The Bank of Japan lowered its economic assessment for eight of the nine regions. The so-called Sakura Report was prepared for the upcoming policy meeting April 27-28 and is equivalent to the Fed’s Beige Book report. The downgrades reflect the impact of the omicron wave as well as supply-chain issues, according to the report. The weakness is likely to be reflected in the bank’s updated macro forecasts for that April meeting. Governor Kuroda stressed that "We will watch the impact of the novel coronavirus for the time being and take additional easing action without hesitation if necessary." Q2 data have been generally weak and Bloomberg consensus sees GDP coming in at -0.1% SAAR but then rebounding to 4.8% in Q2. That rebound is open to question and so the government is preparing another fiscal package to help boost growth.

The yen continues to weaken. USD/JPY traded at a new cycle high near 125.45. The June 2016 high near 125.85 is drawing near. After that, there are no significant chart points until the February 2002 high near 135.15. In terms of potential FX intervention, it seems highly unlikely given the BOJ’s ultra-dovish stance. It seems to us that until the BOJ shifts this stance, the fundamentals suggest that the yen is likely to continue weakening. Expect more verbal intervention, of course, but the central bank divergence couldn’t be more stark here.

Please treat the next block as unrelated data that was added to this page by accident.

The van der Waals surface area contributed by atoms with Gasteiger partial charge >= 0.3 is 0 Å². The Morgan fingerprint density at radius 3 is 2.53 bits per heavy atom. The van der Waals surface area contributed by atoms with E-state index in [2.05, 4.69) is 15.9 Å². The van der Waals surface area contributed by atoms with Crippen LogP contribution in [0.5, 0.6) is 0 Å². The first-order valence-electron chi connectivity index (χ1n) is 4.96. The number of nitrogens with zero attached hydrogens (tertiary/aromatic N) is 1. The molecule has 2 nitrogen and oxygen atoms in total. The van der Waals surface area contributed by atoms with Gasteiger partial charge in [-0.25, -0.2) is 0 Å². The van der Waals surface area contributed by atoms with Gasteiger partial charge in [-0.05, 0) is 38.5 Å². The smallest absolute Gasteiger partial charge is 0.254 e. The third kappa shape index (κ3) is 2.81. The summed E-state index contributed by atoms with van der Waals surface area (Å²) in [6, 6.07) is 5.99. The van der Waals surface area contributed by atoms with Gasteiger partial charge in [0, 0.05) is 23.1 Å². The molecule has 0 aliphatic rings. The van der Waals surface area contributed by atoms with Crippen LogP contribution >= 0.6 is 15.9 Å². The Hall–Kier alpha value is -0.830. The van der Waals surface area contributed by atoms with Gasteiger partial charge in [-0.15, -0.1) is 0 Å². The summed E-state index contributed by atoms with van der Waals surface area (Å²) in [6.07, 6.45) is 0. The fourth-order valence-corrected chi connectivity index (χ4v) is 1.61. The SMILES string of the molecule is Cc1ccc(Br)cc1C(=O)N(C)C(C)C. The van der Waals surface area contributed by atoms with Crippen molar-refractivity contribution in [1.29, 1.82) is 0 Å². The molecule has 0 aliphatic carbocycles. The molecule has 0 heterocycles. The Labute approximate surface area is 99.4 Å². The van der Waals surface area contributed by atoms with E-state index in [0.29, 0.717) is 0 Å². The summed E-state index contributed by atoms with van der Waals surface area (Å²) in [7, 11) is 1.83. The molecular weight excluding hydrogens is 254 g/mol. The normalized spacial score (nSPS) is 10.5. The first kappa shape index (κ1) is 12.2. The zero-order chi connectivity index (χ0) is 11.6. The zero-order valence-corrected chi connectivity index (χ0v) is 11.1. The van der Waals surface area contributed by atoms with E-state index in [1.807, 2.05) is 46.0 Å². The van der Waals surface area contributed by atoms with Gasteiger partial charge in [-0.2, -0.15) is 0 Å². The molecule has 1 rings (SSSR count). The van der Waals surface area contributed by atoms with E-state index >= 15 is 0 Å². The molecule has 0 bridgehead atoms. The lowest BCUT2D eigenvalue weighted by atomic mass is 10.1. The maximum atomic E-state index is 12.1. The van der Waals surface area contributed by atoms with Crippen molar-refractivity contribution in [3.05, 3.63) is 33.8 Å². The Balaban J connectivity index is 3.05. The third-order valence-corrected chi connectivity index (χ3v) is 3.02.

China reported strong new loan and money supply data. New loans came in CNY3.13 trln vs. CNY2.74 trln expected and CNY1.23 trln in February, while aggregate financing came in at CNY4.65 trln vs. CNY3.55 trln expected and CNY1.19 trln in February. The news is certainly welcome but more needs to be done. PBOC sets its 1-year MLF rate sometime this week and is expected to cut it 10 bp to 2.75%. March CPI and PPI were also reported. CPI came in at 1.5% y/y vs. 1.4% expected and 0.9% in February, while PPI came in at 8.3% y/y vs. 8.1% expected and 8.8% in February. While inflation is creeping higher, the sole focus of policymakers is to boost growth.